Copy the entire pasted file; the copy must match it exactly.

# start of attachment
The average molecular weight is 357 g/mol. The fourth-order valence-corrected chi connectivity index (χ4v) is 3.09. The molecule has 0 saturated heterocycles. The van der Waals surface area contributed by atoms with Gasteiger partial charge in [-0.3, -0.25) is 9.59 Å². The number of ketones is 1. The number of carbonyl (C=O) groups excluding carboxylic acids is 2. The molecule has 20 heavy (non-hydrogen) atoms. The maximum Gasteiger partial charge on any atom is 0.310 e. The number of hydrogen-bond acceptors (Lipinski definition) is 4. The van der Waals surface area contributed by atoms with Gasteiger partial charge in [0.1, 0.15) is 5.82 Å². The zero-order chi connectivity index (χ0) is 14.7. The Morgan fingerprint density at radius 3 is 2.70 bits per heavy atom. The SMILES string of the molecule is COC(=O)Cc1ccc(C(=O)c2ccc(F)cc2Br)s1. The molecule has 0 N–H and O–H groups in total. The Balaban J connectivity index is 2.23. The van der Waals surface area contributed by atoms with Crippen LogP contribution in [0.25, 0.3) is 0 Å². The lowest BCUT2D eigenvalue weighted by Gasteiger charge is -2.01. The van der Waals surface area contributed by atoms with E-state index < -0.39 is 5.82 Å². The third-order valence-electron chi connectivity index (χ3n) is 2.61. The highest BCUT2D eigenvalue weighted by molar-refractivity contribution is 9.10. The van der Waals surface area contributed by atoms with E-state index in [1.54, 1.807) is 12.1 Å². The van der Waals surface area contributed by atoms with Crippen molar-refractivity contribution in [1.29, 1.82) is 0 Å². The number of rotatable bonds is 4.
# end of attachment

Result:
The average molecular weight is 357 g/mol. The fourth-order valence-corrected chi connectivity index (χ4v) is 3.09. The molecule has 0 saturated heterocycles. The van der Waals surface area contributed by atoms with Gasteiger partial charge in [-0.3, -0.25) is 9.59 Å². The number of ketones is 1. The number of carbonyl (C=O) groups excluding carboxylic acids is 2. The molecule has 20 heavy (non-hydrogen) atoms. The maximum Gasteiger partial charge on any atom is 0.310 e. The number of hydrogen-bond acceptors (Lipinski definition) is 4. The van der Waals surface area contributed by atoms with Gasteiger partial charge in [0.1, 0.15) is 5.82 Å². The zero-order chi connectivity index (χ0) is 14.7. The Morgan fingerprint density at radius 3 is 2.70 bits per heavy atom. The SMILES string of the molecule is COC(=O)Cc1ccc(C(=O)c2ccc(F)cc2Br)s1. The molecule has 0 N–H and O–H groups in total. The Balaban J connectivity index is 2.23. The van der Waals surface area contributed by atoms with Crippen LogP contribution in [0.25, 0.3) is 0 Å². The lowest BCUT2D eigenvalue weighted by Gasteiger charge is -2.01. The van der Waals surface area contributed by atoms with E-state index < -0.39 is 5.82 Å². The third-order valence-electron chi connectivity index (χ3n) is 2.61. The highest BCUT2D eigenvalue weighted by molar-refractivity contribution is 9.10. The van der Waals surface area contributed by atoms with E-state index in [1.54, 1.807) is 12.1 Å². The van der Waals surface area contributed by atoms with Crippen molar-refractivity contribution in [1.29, 1.82) is 0 Å². The number of rotatable bonds is 4.